We always enjoy taking delivery of a new case from BitFenix, as we've come to expect something a little unusual from the case manufacturer; the Colossus came with intriguing external lighting and the Survivor had a unique curved design. As such, we were a little crest fallen when we discovered discover that, aside from the cool name, the Shinobi is a relatively plain midi tower case.
A quick glance at the Shinobi’s price reveals one of the main reasons why BitFenix has reeled in the creativity, though - at only £50 the case resides firmly in the budget end of the market. With this in mind it’s easier to understand the more basic styling on show here, as cases at this end of the market, such as the Antec One Hundred, do tend to be boxier in design.
Thankfully, the Shinobi does have some features that help distinguish itself from the crowd, the most noticeable of which is the SofTouch finish that BitFenix has applied to its front and roof panel. We’ve liked this on the on the rest of the BitFenix range, as it does a good job of hiding finger and scuff marks while having a pleasant, premium feel.
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The two deep grooves cut down the length of the case also add a touch of interest to an otherwise plain exterior. They’re functional too, as they're lined with mesh to allow air to be drawn into the case.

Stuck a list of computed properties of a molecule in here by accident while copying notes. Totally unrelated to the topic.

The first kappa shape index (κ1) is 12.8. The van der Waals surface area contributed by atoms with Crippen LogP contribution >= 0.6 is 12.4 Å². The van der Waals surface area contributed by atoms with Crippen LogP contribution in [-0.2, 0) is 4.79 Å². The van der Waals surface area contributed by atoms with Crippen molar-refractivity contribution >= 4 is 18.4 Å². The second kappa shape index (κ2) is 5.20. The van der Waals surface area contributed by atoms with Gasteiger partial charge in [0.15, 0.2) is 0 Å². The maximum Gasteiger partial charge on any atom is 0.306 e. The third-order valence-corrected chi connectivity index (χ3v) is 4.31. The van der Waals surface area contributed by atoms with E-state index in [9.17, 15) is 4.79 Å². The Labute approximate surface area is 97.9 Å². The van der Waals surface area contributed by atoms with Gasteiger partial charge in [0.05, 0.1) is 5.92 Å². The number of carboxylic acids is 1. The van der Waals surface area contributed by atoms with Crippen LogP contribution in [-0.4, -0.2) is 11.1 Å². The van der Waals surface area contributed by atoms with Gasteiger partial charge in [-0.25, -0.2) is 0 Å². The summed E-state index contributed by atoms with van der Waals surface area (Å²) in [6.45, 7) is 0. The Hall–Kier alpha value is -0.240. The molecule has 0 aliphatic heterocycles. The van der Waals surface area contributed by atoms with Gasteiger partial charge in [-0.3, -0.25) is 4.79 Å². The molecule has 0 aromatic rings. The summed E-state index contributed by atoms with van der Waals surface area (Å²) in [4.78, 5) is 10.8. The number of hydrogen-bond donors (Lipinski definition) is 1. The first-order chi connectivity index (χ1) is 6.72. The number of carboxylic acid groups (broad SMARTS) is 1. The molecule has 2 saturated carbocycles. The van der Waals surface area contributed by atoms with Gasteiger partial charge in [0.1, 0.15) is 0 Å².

Meanwhile, the side panels are as basic as they come; both are just blank sheets of painted steel. If you want to see your hardware whirring away inside, then an extra £7 will get you a different SKU of the Shinobi with a side window, as well as tool-less drive bays and an extra fan.
The vanilla Shinobi is as basic inside as it is out, though; the drive bays come without any adornment and there are no fancy movable parts or rubber grommets. What you do get, however, is a painted black interior and ample cable routeing holes, which should enable you to build a neat PC. There's also a sensible split of 3.5in to 5.25in drive bays, with eight of the former and only three of the latter.
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Unfortunately, the Shinobi only ships with a single 120mm rear exhaust fan as standard. Those looking to upgrade the case's cooling will find an additional five mounts (two 120mm in the front, one 120mm in floor and two 140/120mm in roof) but if you wanted to fill all these you would end up spending as much on the fans as you did on the case in the first place.
The final feature that BitFenix boasts about is the fact that all the intake fan mounts come with dust filters to help keep your PC clean. This is true, in the broadest sense of the term, but the actual filters are just flimsy, paper-thin sheets of meshed plastic that tuck under metal tabs built into the frame of the case. They do work, but they're extremely fiddly to remove and refit; the filter covering the PSU intake is particularly annoying, as you can’t remove or refit it with the PC stood on its base, so you’ll have to tip over your PC if you want to clean the filter.
Dimensions (mm) 205 x 460 x 490mm (W x D x H)
Material Steel and plastic
Available colours Black
Front panel Power, reset, 4x USB 2, stereo, microphone